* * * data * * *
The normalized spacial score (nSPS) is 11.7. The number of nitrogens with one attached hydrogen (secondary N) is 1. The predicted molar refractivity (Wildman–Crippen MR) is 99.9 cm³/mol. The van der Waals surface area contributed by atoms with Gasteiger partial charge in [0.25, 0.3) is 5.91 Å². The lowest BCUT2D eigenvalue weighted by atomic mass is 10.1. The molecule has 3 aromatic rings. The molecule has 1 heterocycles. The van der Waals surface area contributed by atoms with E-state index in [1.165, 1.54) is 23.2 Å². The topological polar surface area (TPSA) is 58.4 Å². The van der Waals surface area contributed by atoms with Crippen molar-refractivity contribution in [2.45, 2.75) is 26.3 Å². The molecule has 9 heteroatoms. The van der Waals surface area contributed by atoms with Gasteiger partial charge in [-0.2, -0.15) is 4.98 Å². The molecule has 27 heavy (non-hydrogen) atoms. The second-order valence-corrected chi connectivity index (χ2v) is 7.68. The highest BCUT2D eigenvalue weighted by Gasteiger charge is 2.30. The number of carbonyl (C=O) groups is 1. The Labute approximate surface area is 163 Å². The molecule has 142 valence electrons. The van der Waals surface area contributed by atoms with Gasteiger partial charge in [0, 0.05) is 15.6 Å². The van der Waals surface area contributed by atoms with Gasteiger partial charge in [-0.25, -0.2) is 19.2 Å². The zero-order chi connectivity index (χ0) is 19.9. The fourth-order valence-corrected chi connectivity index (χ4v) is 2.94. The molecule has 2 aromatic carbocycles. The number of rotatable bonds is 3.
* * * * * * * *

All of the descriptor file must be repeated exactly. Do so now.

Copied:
The normalized spacial score (nSPS) is 11.7. The number of nitrogens with one attached hydrogen (secondary N) is 1. The predicted molar refractivity (Wildman–Crippen MR) is 99.9 cm³/mol. The van der Waals surface area contributed by atoms with Gasteiger partial charge in [0.25, 0.3) is 5.91 Å². The lowest BCUT2D eigenvalue weighted by atomic mass is 10.1. The molecule has 3 aromatic rings. The molecule has 1 heterocycles. The van der Waals surface area contributed by atoms with E-state index in [1.165, 1.54) is 23.2 Å². The topological polar surface area (TPSA) is 58.4 Å². The van der Waals surface area contributed by atoms with Crippen molar-refractivity contribution in [2.45, 2.75) is 26.3 Å². The molecule has 9 heteroatoms. The van der Waals surface area contributed by atoms with Gasteiger partial charge in [-0.2, -0.15) is 4.98 Å². The molecule has 27 heavy (non-hydrogen) atoms. The second-order valence-corrected chi connectivity index (χ2v) is 7.68. The highest BCUT2D eigenvalue weighted by Gasteiger charge is 2.30. The number of carbonyl (C=O) groups is 1. The Labute approximate surface area is 163 Å². The molecule has 142 valence electrons. The van der Waals surface area contributed by atoms with Gasteiger partial charge in [0, 0.05) is 15.6 Å². The van der Waals surface area contributed by atoms with Gasteiger partial charge in [-0.25, -0.2) is 19.2 Å². The zero-order chi connectivity index (χ0) is 19.9. The fourth-order valence-corrected chi connectivity index (χ4v) is 2.94. The molecule has 2 aromatic carbocycles. The number of rotatable bonds is 3.